NEW YORK -- Nan Kempner, a society page fixture and avid couture customer, died of emphysema Sunday at her Manhattan apartment. She was 74 and a heavy smoker.
Ms. Kempner was known as an unabashed clotheshorse particularly dedicated to designer Yves Saint Laurent. She epitomized the type of woman author Tom Wolfe dubbed ''social X-rays" -- so thin they look like X-ray pictures.
Gossip columnist Liz Smith said Ms. Kempner ''was just a lot of fun.
''Her greatest quote was that if there was no shopping in heaven she wasn't going," Smith said yesterday. ''She was just a very lighthearted charmer. She was painfully thin and wore clothes beautifully. She didn't take herself seriously like her peers in her social set."
Ms. Kempner, born Nan Field Schlesinger in San Francisco on July 24, 1930, attended Connecticut College for Women but did not graduate. She studied at the Sorbonne during a junior year abroad and took art lessons from Fernand Leger.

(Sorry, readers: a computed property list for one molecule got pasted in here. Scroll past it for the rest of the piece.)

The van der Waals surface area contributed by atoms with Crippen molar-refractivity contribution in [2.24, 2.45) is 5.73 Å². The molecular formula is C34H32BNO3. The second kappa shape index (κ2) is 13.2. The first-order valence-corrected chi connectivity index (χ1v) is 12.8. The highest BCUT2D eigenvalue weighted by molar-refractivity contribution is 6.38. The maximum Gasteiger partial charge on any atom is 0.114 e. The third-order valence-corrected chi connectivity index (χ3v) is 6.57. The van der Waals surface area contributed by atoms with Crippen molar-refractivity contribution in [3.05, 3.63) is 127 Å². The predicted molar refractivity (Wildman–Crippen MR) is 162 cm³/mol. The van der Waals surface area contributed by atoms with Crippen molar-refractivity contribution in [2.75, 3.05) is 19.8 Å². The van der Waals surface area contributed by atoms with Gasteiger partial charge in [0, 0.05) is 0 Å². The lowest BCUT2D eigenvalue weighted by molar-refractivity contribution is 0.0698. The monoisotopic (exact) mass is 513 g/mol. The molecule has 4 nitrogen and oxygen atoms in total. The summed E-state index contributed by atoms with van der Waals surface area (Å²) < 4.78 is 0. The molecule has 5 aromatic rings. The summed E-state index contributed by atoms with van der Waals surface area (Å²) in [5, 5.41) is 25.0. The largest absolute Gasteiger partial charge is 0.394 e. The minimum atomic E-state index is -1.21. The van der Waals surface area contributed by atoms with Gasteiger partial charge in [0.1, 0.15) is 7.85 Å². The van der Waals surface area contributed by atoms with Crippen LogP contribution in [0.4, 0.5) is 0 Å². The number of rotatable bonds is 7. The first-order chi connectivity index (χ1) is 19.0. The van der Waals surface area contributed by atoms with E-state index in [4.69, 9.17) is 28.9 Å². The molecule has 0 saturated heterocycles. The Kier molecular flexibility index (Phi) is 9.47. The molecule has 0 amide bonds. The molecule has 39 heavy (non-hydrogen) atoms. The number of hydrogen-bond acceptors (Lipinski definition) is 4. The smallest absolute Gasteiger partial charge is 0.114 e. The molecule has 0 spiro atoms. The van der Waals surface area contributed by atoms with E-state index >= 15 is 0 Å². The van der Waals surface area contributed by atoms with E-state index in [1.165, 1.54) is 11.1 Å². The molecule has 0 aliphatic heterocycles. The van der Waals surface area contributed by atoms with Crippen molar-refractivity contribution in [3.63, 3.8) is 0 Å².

''He said I was a disgrace and had so little talent I should go back to San Francisco and stop wasting my parents' money," she once recalled.
She married Thomas Kempner, chairman of the investment banking house Loeb Partners, in 1952. The family lived in a Park Avenue duplex filled with art and clothes; Ms. Kempner turned her children's rooms into walk-in closets after they left home.
Ms. Kempner donated many of her outfits to museums and charities, and she served on a number of boards and charity committees.
She worked as a special editor of Harper's Bazaar in the 1960s, as a design consultant for
Her book, ''R.S.V.P.: Menus for Entertaining From People Who Really Know How," was published by Clarkson Potter in 2000, with the proceeds going to the Memorial Sloan-Kettering Cancer Center.
Besides her husband, she leaves two sons, a daughter, and six grandchildren.